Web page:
Cherry Glazerr Defines Today's L.A. Sound
Sean Redman, Sasami Ashworth, Clementine Creevy and Tabor Allen are Cherry Glazerr.
"I'm thinking I want to make a Tinder for a ham-and-cheese sandwich, but that requires making a new e-mail and everything. But I'm ready to go through that whole rigmarole just so I can be a sandwich on Tinder," says Clementine Creevy, guitarist, singer and founder of Cherry Glazerr.
She's sounds half-serious about it — well, serious about actually creating the Tinder profile for a sandwich. Whether she wants to put the effort into any required performance-art aspect of actively being a female ham-and-cheese sandwich out in the Tindersphere is debatable.
Creevy's dry sarcasm comes through clearly, even as spotty cell-phone service makes her voice warbly and distorted, sometimes cutting out entire sections of speech. In a van on the way to Dallas from Austin, this current incarnation of Cherry Glazerr is on tour with Best Coast and Wavves. It's the Los Angeles quartet's longest tour yet, and the first cross-country jaunt with musicians Sasami Ashworth, Sean Redman and Tabor Allen filling out the lineup.
What began in 2012 as a solo bedroom-recording project of Creevy's called Clembutt eventually morphed into Cherry Glazerr. The band manages to mix the raw cool of early Yeah Yeah Yeahs recordings with the unassuming chill of Vivian Girls and the kind of straight-up sass coined by Imperial Teen. Add a little Hungry for Stink-era L7 execution and the glammy magic of T. Rex, and there it is: Cherry Glazerr, an L.A. band defining the L.A. sound of right now.
Redman has been playing bass with Creevy since the Clembutt evolution, but multi-instrumentalist Ashworth and drummer Allen came into the fold less than six months ago. Things are going well — so well that Cherry Glazerr just wrapped the recording of a new record, and Creevy is excited about it. The yet-to-be-titled album was made at Sunset Sound in Hollywood with producer Joe Chicarelli, who has worked with Morrissey, Hellogoodbye and Real Estate, and co-producer Carlos de la Garza, whose credits include Paramore, Gogogo Airheart and Neon Trees.
"Great guy, good producer. He did a great job," says Creevy of Chicarelli. "He's incredibly kind and open and easy to communicate with."
"He really knows how to twist a goddamn knob on a board," spouts Ashworth.
"If I've ever seen a knob-twister..." Creevy says, crumbling into a laugh with the entire van joining in. That's the epitome of Cherry Glazerr's cool — interjecting cheap jokes amid deep conversations about the music they make, the music they like and the people in the industry that they choose to work with. Like Burger Records, where Clembutt got its start. Although Cherry Glazerr has moved on from the venerable California DIY label, Creevy says it was definitely a formative experience, being scooped up from SoundCloud by the one-for-all/all-for-one Burger Records ethos.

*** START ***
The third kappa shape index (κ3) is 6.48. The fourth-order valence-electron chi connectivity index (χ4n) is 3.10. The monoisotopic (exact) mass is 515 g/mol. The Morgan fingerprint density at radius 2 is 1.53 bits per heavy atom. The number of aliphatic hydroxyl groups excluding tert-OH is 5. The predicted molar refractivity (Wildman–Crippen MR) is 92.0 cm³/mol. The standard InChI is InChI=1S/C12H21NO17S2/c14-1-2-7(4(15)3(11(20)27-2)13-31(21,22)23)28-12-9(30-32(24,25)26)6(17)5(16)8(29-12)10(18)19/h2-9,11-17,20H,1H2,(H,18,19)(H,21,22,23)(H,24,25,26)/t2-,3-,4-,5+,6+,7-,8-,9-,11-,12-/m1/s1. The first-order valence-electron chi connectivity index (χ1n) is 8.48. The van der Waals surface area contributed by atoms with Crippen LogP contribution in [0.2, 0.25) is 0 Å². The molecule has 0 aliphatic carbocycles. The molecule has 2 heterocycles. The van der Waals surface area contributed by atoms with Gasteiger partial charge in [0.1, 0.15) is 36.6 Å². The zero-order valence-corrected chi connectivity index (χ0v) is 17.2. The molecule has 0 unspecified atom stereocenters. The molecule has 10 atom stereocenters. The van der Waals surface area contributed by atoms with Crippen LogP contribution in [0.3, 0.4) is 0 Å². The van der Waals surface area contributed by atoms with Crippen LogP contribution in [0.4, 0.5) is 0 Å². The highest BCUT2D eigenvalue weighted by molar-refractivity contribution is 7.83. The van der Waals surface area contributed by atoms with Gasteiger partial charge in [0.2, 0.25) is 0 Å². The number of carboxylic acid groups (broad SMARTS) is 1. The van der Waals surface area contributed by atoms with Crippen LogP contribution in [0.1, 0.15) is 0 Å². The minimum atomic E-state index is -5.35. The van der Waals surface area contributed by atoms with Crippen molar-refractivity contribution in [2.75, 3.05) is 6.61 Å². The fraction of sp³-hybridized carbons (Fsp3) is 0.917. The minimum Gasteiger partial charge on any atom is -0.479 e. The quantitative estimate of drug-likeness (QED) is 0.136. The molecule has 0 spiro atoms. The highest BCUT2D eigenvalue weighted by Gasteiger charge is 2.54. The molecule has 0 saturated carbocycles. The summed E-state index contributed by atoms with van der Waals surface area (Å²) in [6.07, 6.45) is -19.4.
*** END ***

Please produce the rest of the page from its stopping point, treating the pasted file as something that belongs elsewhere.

"They have a lot of great bands on Burger. They really are tastemakers; they've started a whole new culture," says Creevy. "Burger is a culture now; it's huge. It's very cool, because it seems almost easy to become a part of — it's accessible, but not in some cheap-thrills way."
The musician goes on to gush that the label helped build Cherry Glazerr's fan base. She also really appreciates that Burger is a home to musicians who like to help out and work with other musicians — and that the label is diverse in its curation of musical releases.
"They work with a lot of younger bands, but they also work with a lot of older bands, which is cool when you're talking about diversity and not being ageist," says Creevy. "I was fifteen when Burger called me; I couldn't even go to Fullerton (California, home of Burger Records) because I couldn't drive there, and I didn't want my parents to drop me off, because I was embarrassed. At the same time, Burger was working with, like, Kim Fowley, the Muffs and Weezer."
Which brings up the age thing. Yes, Creevy was fifteen when she started putting her music out there. Yes, she's nineteen now, a facet of her experience as a musician that often reduces the Cherry Glazerr narrative to one focusing on how "amazing" it is that a young woman can be successful in the grown-up art world.
"It is a talking point. I guess a lot of people in my world aren't nineteen — it's an outlier, I guess," says Creevy.
Allen adds, "I think a lot of music journalists just try to construct the simplest story they can about an artist to get the point across. They just settle on a few different things, and that becomes what gets said about you."
"Clem knows a lot more about music than my dad, and my dad is old AF. I don't think age really matters," says Ashworth.
"It used to piss me off, but I sort of understand now — it's simply a hook to get readers in," says Creevy. "I'm flattered that people think it's cool that I was making music like two years ago, when I was in high school, but I do think it can detract or just set a lower standard for me and for us, and that isn't what I want. I just want to be."
One listen to Cherry Glazerr and it's clear: Unless someone points it out, there's no way to know how old the band is. Distilling Clementine Creevy's work down to a teenage novelty act is exhausting and not worth anyone's time. But her music is.
Cherry Glazerr plays the Bluebird Theater with Best Coast and Wavves this Saturday and Sunday, February 27 and 28; Saturday's show is sold out, but tickets are $27.50 to $35 and still available for Sunday. For more information or to purchase tickets, visit the Bluebird's website.
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